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Turns out, science is behind why the Barefoot Contessa will never use this popular ingredient.

Zee Krstic
August 22, 2018

 

It wasn't too much of a surprise when we learned that Ina Garten, the host of Food Network's Barefoot Contessa, absolutely detests pre-grated parmesan cheese. After all, Garten is a champion of using fresh ingredients (and she loves a good cheese plate). But the television star and cookbook author has another ingredient that she never uses—and it may have to do with her genetic makeup.

In an interview for the newest episode of the Munchies' podcast, Garten revealed that she never cooks with cilantro, and admitted she can’t stomach the notoriously polarizing herb.

"Hate it!" she tells Munchies. "I know people love it, and you can add it to the recipe. I just hate it. To me it's so strong—and it actually tastes like soap to me— but it's so strong it overpowers every other flavor."

Cilantro is a must-have for some home cooks, especially in dishes like tacos, guacamole, soups, and sauces—but Garten puts forward recipes that often call for the herb, well, without it.

"I like something that's kind of interestingly flavored, but as you eat it, you get layers, you know, the strawberries, a little zest of orange, a little sweetness, a little yogurt," Garten said. "You get all of those of those flavors in a balance. But when cilantro is in something, that's all I can taste. Everything else goes away."

More on how Ina Garten cooks in her kitchen:

But before you start wondering if there’s something wrong with the Barefoot Contessa’s palate, you should know that researchers found you can be genetically predisposed to hating cilantro—and those with the trait think cilantro has a "soapy" taste when consumed. It's become such an issue that 23AndMe, a popular DNA testing service, sells an at-home test that allows you to discover if you have the same aversion.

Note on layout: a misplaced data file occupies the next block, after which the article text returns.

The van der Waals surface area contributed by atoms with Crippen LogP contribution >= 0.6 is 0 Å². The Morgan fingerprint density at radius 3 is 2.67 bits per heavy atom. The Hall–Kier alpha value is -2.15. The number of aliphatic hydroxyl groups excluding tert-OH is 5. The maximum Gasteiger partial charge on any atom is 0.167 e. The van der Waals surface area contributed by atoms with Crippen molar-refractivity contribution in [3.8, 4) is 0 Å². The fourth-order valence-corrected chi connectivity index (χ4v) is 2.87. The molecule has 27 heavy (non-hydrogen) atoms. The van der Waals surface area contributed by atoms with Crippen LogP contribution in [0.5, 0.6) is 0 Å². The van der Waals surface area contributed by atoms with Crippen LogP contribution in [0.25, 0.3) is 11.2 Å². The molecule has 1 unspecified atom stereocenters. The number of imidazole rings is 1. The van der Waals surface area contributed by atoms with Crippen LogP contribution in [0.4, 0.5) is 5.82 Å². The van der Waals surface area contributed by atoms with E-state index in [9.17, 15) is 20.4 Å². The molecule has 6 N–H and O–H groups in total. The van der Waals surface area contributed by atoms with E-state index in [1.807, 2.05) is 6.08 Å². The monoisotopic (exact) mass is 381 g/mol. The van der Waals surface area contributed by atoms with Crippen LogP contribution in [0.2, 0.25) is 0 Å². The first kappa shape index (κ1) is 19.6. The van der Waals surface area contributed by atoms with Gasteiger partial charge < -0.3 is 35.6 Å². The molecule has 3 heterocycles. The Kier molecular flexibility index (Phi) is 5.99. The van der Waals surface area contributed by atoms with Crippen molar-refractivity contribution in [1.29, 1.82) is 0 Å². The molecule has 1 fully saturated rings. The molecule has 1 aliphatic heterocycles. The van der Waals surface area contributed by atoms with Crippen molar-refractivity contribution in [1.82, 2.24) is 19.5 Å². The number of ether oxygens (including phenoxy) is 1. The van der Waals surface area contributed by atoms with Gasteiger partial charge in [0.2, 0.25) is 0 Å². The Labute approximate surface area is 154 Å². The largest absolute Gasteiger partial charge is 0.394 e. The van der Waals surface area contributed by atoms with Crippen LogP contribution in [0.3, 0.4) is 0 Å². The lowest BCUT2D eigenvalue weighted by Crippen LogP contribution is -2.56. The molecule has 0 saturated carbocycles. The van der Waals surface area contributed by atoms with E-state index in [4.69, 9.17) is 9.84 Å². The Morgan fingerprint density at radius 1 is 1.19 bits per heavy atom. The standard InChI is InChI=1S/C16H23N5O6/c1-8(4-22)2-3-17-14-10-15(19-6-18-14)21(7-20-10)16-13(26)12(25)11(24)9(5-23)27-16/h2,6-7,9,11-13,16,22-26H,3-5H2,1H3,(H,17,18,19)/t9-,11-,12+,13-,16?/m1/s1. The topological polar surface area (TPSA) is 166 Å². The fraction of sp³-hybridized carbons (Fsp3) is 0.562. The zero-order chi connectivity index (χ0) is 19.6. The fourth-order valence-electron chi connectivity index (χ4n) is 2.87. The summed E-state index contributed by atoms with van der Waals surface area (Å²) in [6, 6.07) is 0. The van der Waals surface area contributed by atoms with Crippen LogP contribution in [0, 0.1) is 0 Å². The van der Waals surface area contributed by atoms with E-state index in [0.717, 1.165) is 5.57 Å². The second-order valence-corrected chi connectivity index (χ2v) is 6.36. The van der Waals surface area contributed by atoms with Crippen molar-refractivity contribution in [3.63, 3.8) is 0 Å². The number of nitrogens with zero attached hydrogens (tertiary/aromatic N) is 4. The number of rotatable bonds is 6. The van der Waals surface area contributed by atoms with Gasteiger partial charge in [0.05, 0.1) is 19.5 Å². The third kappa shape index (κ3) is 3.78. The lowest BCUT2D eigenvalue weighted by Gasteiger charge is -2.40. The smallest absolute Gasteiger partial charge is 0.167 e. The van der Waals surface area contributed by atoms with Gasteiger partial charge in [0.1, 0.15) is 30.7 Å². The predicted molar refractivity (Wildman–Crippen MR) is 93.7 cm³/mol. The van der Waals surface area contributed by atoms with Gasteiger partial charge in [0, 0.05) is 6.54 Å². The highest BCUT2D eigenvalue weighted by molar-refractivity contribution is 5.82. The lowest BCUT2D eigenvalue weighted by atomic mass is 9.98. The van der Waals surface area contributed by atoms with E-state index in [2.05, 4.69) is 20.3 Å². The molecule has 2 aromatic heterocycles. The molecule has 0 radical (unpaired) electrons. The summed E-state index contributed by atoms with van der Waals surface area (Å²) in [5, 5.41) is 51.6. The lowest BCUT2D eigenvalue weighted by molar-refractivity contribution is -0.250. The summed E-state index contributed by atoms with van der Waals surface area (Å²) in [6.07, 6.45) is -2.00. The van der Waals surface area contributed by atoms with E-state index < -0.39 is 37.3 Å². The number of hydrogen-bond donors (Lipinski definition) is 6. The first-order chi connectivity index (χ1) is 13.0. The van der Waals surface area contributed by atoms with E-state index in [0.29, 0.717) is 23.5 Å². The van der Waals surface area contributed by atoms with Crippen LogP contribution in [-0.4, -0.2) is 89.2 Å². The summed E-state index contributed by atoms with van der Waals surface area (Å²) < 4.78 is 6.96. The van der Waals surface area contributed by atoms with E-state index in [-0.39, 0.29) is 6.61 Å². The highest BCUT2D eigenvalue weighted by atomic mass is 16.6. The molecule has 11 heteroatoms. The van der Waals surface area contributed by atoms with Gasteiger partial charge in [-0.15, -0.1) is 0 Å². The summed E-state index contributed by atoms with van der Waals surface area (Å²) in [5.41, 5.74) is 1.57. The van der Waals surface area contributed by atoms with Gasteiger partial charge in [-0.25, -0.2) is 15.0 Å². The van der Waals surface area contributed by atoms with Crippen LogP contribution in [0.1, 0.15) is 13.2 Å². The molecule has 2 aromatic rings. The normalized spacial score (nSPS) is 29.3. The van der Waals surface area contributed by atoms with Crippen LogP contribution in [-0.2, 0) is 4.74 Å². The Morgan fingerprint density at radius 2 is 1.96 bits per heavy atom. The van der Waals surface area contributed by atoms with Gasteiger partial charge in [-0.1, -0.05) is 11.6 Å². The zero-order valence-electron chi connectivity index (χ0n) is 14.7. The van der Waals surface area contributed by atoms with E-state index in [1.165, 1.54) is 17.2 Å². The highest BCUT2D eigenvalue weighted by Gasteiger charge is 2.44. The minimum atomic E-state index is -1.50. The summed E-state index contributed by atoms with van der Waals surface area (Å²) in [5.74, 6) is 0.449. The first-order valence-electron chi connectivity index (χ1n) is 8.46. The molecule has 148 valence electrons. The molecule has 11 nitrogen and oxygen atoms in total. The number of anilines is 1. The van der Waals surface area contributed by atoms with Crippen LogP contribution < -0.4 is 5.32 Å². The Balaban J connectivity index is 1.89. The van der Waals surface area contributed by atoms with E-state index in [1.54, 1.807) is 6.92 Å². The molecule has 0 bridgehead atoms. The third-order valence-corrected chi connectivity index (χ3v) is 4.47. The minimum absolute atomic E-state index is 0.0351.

Many home cooks dislike cilantro because of family history (and where your ancestors came from), and something called "OR6A2," which is a gene that determines how your taste buds perceive the flavor of cilantro. According to research from Cornell University, if that gene is dominant rather than recessive, you'll be much more sensitive to cilantro’s powerful flavor profile.

While Ina seems to be firmly in the camp of “no cilantro”, there are certain things you can do to try and overcome any knee-jerk reaction to the herb. There's an entire online community thread on Reddit dedicated to people who naturally find the herb repulsive, with tips such as carefully removing the stem, which retains most of the pungent flavor.

Maybe Ina could learn how to love cilantro from them, too.

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